Friends of the Library opens spring series with Chautauqua presentation 

Published 5:42 am Saturday, January 18, 2020


News release 

Rachel Lee Rogers will perform the Kentucky Chautauqua presentation of Jean Ritchie — “Damsel with a Dulcimer,” Thursday at the Boyle County Public Library. (Photo submitted)

The Friends of the Library (FOTL) will kick off their 2020 Program Series at their annual meeting and tea 5 p.m. Thursday, Jan. 23 in the Community Room at the Boyle County Public Library. The program will include the Kentucky Chautauqua presentation of Jean Ritchie — “Damsel with a Dulcimer,” performed by Rachel Lee Rogers. 

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The performance, which is an exclusive presentation of Kentucky Humanities, will be preceded by the FOTL annual meeting. This event is free and open to the public. An interpreter for the deaf is available upon request by contacting the library 48-hours in advance at (859) 238-7323. 

Rogers will bring history to life in her Kentucky Chautauqua portrayal of Jean Ritchie —a traditional musician, songwriter, poet, commercial performer, recording artist, author and composer. Born in Viper, Perry County, Kentucky, in 1922, Ritchie was the youngest of Balis and Abigail Ritchie’s 14 children. Singing was a way of life for her family and neighbors. Ritchie carried the songs she learned as a child with her to the University of Kentucky, to England and Ireland where she studied on a Fulbright scholarship and to New York City where she lived much of her adult life. Though she lived in New York, she always remained tied to her Kentucky roots.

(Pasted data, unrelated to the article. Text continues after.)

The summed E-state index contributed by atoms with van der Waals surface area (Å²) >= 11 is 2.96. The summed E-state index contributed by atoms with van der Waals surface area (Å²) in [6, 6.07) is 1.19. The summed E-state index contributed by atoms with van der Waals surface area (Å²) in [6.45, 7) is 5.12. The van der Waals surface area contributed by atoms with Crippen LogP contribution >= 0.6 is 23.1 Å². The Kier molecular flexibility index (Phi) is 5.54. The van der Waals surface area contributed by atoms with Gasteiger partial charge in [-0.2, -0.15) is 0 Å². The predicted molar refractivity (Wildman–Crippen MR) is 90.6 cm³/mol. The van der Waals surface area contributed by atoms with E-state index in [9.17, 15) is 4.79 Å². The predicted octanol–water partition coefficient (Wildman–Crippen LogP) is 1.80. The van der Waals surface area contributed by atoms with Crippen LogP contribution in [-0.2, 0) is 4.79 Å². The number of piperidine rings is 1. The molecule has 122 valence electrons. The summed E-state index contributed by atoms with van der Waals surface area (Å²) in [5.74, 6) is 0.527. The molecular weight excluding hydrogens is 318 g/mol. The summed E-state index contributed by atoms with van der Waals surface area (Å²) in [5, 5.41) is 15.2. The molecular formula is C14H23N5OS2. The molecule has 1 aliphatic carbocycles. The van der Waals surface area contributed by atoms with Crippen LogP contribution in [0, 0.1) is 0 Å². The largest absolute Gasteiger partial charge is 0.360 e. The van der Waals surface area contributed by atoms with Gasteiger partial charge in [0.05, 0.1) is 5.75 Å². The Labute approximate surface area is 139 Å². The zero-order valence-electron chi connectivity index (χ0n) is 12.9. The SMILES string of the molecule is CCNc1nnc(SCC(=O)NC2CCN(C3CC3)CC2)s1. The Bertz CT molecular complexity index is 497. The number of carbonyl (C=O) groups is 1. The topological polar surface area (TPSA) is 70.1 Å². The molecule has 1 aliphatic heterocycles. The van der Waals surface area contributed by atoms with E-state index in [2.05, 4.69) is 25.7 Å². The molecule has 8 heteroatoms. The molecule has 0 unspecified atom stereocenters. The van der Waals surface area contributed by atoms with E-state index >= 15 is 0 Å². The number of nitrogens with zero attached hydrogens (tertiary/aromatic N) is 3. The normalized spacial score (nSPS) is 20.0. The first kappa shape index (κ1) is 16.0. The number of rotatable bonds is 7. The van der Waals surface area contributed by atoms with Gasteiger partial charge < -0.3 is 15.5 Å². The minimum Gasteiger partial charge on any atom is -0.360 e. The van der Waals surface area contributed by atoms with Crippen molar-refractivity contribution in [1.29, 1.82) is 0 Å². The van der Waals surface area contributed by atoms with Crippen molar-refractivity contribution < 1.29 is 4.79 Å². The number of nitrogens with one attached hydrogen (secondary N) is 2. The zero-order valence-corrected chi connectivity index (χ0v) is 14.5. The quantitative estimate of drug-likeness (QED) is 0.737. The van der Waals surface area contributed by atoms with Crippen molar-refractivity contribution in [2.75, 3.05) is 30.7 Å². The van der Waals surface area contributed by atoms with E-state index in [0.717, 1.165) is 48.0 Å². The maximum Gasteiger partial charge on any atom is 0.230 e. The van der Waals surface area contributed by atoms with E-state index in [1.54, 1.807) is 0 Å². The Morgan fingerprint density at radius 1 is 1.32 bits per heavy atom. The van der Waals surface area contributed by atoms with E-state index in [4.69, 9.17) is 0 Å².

Ritchie began her recording career in 1952, signing with Elektra Records. Throughout her career, she recorded more than 35 albums, which strongly reflected her Kentucky heritage and featured her playing the mountain dulcimer. Known as the “Mother of Folk,” she was a major contributor to the national revival of folk music across America during the mid to second half of the 20th century. 

Artists including Johnny Cash, Emmylou Harris, Linda Ronstadt and Dolly Parton have covered her songs. Ritchie was also an outspoken environmental activist. She wrote the song “Black Waters,” a well-known protest song about strip mining in Kentucky. 

Rogers of Versailles portrays the young Ritchie. Trained at Northern Kentucky University, Rutgers University and the London Academy of Music and Dramatic Arts, Rogers is a local educator and arts facilitator at the School for the Creative and Performing Arts at Bluegrass, in Lexington.

Kentucky Humanities is an independent, non-profit affiliate of the National Endowment for the Humanities. Kentucky Humanities is supported by the National Endowment and private contributions. For information, visit or call (859) 257-5932.